The word mehndi is derived from the Sanskrit word mendhikā. The use of mehndi and turmeric is described in the earliest Hinduism's Vedic ritual books. Haldi (staining oneself with turmeric paste) as well as mehndi are Vedic customs, intended to be a symbolic representation of the outer and the inner sun. Vedic customs are centered around the idea of "awakening the inner light".
Mehandi, also known as henna is a temporary form of skin decoration in mainly India and Nepal. People in Pakistan, Bangladesh and the Maldives as well as by expatriate communities from those countries also use Mehandi. This tradition also spread to exist among some Arab Women particularly the Cooperation Council for the Arab States of the Gulf nationals.
Traditional Indian designs are of representations of the sun on the palm, which, in this context, is intended to represent the hands and feet.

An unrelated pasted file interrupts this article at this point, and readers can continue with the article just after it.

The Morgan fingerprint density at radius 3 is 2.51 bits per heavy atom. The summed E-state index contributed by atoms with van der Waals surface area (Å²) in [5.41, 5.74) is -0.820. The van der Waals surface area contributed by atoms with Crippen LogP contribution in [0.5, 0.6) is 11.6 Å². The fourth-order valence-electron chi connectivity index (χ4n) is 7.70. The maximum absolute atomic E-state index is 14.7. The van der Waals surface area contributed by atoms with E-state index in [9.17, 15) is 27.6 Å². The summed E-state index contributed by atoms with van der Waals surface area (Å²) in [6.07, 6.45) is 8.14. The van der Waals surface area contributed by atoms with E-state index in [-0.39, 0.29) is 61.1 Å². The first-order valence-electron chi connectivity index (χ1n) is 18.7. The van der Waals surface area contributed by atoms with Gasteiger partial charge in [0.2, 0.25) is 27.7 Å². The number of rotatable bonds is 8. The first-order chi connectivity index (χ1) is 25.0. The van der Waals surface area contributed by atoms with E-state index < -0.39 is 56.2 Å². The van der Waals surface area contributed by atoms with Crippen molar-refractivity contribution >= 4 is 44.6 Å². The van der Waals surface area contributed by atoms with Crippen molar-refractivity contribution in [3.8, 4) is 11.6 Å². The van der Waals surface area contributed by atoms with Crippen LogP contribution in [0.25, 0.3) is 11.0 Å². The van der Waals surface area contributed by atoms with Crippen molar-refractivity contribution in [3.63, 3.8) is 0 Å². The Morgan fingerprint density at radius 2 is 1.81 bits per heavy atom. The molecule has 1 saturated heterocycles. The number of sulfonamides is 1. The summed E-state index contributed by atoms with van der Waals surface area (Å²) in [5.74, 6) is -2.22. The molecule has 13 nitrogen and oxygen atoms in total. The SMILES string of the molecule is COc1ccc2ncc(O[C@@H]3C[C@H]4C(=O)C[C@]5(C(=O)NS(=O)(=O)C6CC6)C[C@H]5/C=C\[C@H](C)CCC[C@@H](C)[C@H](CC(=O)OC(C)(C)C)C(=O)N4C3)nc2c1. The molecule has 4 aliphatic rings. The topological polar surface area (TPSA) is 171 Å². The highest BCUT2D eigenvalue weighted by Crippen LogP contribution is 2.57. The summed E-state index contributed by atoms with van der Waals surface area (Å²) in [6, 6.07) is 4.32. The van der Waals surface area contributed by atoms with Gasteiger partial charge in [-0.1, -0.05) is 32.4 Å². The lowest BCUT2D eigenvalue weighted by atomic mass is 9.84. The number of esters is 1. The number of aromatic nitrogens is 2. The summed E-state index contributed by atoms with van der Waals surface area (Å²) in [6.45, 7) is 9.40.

Mehndi decorations became fashionable in the West in the late 1990s, where they are sometimes called henna tattoos. Henna is typically applied during special Hindu occasions like weddings and festivals like Karva Chauth, Diwali, Bhaidooj and Teej. Muslims festivals adopted subsequently during Eid-ul-Fitr and Eid-ul-Adha as well. In Hindu festivals, many women have Henna applied to their hands and feet. It is usually drawn on the palms and feet, where the design will be clearest because the skin on these surfaces naturally contains less of the pigment melanin. Henna was originally used as a form of decoration mainly for Hindu brides.
In the modern age, usually people buy ready=made Henna cones, which are ready to use and make painting easy. However, in rural areas in India, women grind fresh henna leaves on grinding stones with added oil, which though not as refined as professionally prepared henna cones, brings much darker colors.
The term henna tattoo is figurative, because true tattoos are permanent surgical insertions of pigments underneath the skin, as opposed to pigments resting on the surface as is the case with mehndi.